Drivers need not apply

A group of Italian scientists launched a test of two driverless vehicles yesterday that actually fits nicely with a recent report from the Volvo Group (NYSE: VOLVY.PK) suggesting driver interaction with trucks may not be as prevalent years from now.

vislab.jpgThe test by the Italians involves driving two vans equipped with lasers and cameras from Italy to Shanghai, a trip expected to take about three months covering 8,000 or so miles. The vehicles will be powered by electricity generated by solar energy.

“What we are trying to do is stress our systems and see if they can work in a real environment, with real weather, real traffic and crazy people who cross the road in front of you and a vehicle that cuts you off,” project leader Alberto Broggi told the Associated Press.

It’s an ambitious goal, of course, but safety has not been set aside. According to the team, a vehicle with technicians will lead each of the two vans to fix glitches and also to intervene in the case of an emergency.

“We will definitely need some help by humans. It is not possible to have 100% driverless. This is why I call it a test, not a demonstration,” Broggi said.

The technology was developed by Vislab, an artificial intelligence company run by Broggi at the University of Parma. According to the Associated Press, Vislab is working with Caterpillar to develop unmanned vehicles for mining applications.

The project is being funded from a $2.3 million grant from the European Commission’s European Research Council.

The company has set up a website to allow people to track the vehicles’ progress through the test. The site has information as well as live tracking capabilities. Click here to follow the test.

This project may seem futuristic, but the brilliant engineers at Volvo also think it may have practical applications in the future. A few weeks ago, Volvo unveiled its Concept Truck 2020, a futuristic look at technologies, both those available today and possibly in the future, and concepts that may change the look and productivity of trucks.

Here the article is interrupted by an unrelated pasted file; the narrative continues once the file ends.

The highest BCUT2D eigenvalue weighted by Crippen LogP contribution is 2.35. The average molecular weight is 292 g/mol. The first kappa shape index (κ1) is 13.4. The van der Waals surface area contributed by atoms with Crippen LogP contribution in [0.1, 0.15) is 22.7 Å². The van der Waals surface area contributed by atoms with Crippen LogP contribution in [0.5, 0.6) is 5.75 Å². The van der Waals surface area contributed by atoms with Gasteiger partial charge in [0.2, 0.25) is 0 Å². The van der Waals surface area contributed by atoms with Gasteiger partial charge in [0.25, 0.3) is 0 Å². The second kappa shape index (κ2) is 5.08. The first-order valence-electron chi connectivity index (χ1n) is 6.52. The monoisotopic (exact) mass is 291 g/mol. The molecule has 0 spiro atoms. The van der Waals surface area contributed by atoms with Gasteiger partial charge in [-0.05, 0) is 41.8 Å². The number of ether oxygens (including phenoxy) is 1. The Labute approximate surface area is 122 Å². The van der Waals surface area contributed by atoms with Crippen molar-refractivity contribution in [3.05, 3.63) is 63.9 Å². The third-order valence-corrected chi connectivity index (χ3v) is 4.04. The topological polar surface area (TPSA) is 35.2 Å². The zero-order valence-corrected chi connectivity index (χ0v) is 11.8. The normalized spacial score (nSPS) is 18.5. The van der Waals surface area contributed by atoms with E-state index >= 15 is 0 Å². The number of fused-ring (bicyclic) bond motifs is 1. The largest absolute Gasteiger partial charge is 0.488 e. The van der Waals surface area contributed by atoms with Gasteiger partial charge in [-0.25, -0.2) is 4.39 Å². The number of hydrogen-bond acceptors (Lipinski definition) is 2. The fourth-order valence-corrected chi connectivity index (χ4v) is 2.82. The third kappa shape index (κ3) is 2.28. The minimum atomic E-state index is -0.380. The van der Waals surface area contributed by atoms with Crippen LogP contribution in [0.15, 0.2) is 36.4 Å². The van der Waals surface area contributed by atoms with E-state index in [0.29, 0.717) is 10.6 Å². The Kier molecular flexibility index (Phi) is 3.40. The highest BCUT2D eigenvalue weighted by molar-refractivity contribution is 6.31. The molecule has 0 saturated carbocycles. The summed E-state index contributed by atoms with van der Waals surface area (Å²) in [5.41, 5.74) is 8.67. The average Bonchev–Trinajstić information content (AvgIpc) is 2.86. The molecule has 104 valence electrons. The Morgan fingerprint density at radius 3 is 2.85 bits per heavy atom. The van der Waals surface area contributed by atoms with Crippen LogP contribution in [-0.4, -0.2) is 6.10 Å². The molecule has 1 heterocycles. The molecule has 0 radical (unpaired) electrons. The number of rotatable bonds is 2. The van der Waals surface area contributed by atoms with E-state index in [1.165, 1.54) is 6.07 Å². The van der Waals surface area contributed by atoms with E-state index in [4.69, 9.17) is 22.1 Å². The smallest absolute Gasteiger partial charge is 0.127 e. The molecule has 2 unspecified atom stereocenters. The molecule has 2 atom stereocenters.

Among the items the Concept Truck 2020 project addressed is driver interaction. That is addressed in the idea that trucks travel long distances in “trains” where vehicles are linked together electronically.

“This will be possible when the transport sector’s vision of green corridors becomes reality,” says Rikard Orell, design director. “Here heavy goods vehicles are separated from other traffic, driving in their own lanes, like a railway but without rails.”

Advantages to this, the report notes, include road safety, decreased costs, less wear and tear on roads, lower fuel consumption and a drop in CO2 emissions due to reduced drag as trucks are slipstreamed together.

The other advantage, the company says, is the driver may be able to rest behind the wheel as “the truck drives itself. If this is counted as idle time, transport times can be cut, deliveries will be made more quickly and drivers can get back to their families and friends earlier.

“Progress is getting ever faster,” Orell says. “Because of this our vision for the future is not that far away. Much of the technology in the Volvo Concept Truck 2020 is already available; other technology needs to be developed. One needs to dare stride firmly into the debate, demonstrating what one can and will do. Just tinkering at the edges runs the risk of progress slipping away.”

How soon will we see any of this become everyday reality? It will probably be a long time given that scientists had predicted years ago we’d be travelling in flying cars by now – Jetsons style – and that has yet materialize.

But it’s fun to dream.


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